Sometimes employees need some extra help from their employers.
According to a story by Marianne McCune at NPR, one employer, Andrew Rosenkranz who has a market research firm near Seattle, sees employees in financial trouble.
Sometimes they need money to help out a family member. Other times, Rosenkranz notices they are not taking advantage of the firm's 401(k) and matching contributions.
So Rosenkranz started bringing in financial advisers to help his employees get their financial houses fixed up.
According to a look at employee benefit offerings in the U.S. by the Society for Human Resource Management, many organizations are offering investment advise to their employees: "Organizations also offered financial planning benefits such as investment and retirement preparation advice. Overall, 74 percent of organizations offered some form of investment advice."
But fewer offer basic personal finance advice. "This training could include helping employees manage their assets, understanding basic financial concepts, and income planning for college savings and debt management," the SHRM report says. "Twenty-five percent of organizations offered one-on-one financial advice, 24 percent offered online advice and 20 percent offered in-group or classroom financial advice."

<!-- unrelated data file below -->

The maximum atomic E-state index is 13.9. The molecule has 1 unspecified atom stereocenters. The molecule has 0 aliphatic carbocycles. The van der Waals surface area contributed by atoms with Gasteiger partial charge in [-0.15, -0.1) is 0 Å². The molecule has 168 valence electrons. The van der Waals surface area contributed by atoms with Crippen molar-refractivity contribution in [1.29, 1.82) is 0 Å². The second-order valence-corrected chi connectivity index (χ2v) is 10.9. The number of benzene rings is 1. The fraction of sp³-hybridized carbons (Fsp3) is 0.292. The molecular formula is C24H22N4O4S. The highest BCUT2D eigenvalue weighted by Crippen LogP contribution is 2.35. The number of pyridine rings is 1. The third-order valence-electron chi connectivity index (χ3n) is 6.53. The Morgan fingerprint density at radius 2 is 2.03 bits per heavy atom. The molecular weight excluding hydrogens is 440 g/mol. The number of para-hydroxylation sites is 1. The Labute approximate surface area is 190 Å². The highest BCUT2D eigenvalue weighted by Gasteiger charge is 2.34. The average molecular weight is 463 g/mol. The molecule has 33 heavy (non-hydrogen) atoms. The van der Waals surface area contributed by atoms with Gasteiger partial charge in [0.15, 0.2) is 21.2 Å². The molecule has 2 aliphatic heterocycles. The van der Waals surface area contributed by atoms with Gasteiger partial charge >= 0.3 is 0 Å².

A review of the issue in Research Works looked at how many employees have problems with finances from paying for gas to paying rent or other expenses.
"Financial problems have clear negative consequences on worker health and job performance," the Research Works article says.
Workers with financial distress, for example, typically report poorer overall health.
Unfortunately, the article says "the number of employees who have difficulties with financial management far exceeds the resources offered by companies and communities to help them."
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